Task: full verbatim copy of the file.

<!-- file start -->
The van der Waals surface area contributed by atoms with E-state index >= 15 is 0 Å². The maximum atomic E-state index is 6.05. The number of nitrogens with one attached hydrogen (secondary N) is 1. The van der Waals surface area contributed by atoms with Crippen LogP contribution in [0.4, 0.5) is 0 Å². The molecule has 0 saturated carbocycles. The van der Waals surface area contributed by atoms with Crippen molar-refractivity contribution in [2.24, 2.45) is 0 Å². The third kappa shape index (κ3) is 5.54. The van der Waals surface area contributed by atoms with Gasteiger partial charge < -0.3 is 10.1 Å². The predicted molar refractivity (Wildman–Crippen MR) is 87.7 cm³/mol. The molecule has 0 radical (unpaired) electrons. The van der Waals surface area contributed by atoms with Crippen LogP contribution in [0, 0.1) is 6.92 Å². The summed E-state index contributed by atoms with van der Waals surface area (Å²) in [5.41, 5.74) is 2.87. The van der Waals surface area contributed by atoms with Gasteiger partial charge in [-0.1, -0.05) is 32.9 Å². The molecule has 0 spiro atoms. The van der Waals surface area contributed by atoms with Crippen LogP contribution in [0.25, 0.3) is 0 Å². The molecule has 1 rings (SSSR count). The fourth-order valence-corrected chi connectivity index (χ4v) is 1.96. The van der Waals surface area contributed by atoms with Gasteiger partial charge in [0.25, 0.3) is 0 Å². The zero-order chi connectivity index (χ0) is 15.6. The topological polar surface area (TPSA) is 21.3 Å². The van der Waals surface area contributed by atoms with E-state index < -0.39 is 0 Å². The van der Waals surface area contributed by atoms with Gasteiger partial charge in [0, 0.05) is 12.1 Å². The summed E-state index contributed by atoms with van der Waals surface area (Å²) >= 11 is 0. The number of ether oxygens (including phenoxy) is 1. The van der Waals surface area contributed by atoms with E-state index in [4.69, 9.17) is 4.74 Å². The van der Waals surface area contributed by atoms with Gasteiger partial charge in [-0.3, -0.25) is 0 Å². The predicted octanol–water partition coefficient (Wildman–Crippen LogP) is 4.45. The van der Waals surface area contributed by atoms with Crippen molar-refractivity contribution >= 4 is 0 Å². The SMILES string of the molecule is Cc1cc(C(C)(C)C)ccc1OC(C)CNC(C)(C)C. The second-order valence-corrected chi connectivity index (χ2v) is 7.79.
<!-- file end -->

The van der Waals surface area contributed by atoms with E-state index >= 15 is 0 Å². The maximum atomic E-state index is 6.05. The number of nitrogens with one attached hydrogen (secondary N) is 1. The van der Waals surface area contributed by atoms with Crippen LogP contribution in [0.4, 0.5) is 0 Å². The molecule has 0 saturated carbocycles. The van der Waals surface area contributed by atoms with Crippen molar-refractivity contribution in [2.24, 2.45) is 0 Å². The third kappa shape index (κ3) is 5.54. The van der Waals surface area contributed by atoms with Gasteiger partial charge < -0.3 is 10.1 Å². The predicted molar refractivity (Wildman–Crippen MR) is 87.7 cm³/mol. The molecule has 0 radical (unpaired) electrons. The van der Waals surface area contributed by atoms with Crippen LogP contribution in [0, 0.1) is 6.92 Å². The summed E-state index contributed by atoms with van der Waals surface area (Å²) in [5.41, 5.74) is 2.87. The van der Waals surface area contributed by atoms with Gasteiger partial charge in [-0.1, -0.05) is 32.9 Å². The molecule has 0 spiro atoms. The van der Waals surface area contributed by atoms with Crippen LogP contribution in [0.25, 0.3) is 0 Å². The molecule has 1 rings (SSSR count). The fourth-order valence-corrected chi connectivity index (χ4v) is 1.96. The van der Waals surface area contributed by atoms with Gasteiger partial charge in [0.25, 0.3) is 0 Å². The zero-order chi connectivity index (χ0) is 15.6. The topological polar surface area (TPSA) is 21.3 Å². The van der Waals surface area contributed by atoms with E-state index < -0.39 is 0 Å². The van der Waals surface area contributed by atoms with Gasteiger partial charge in [0, 0.05) is 12.1 Å². The summed E-state index contributed by atoms with van der Waals surface area (Å²) >= 11 is 0. The number of ether oxygens (including phenoxy) is 1. The van der Waals surface area contributed by atoms with E-state index in [4.69, 9.17) is 4.74 Å². The van der Waals surface area contributed by atoms with Gasteiger partial charge in [-0.3, -0.25) is 0 Å². The predicted octanol–water partition coefficient (Wildman–Crippen LogP) is 4.45. The van der Waals surface area contributed by atoms with Crippen molar-refractivity contribution >= 4 is 0 Å². The SMILES string of the molecule is Cc1cc(C(C)(C)C)ccc1OC(C)CNC(C)(C)C. The second-order valence-corrected chi connectivity index (χ2v) is 7.79.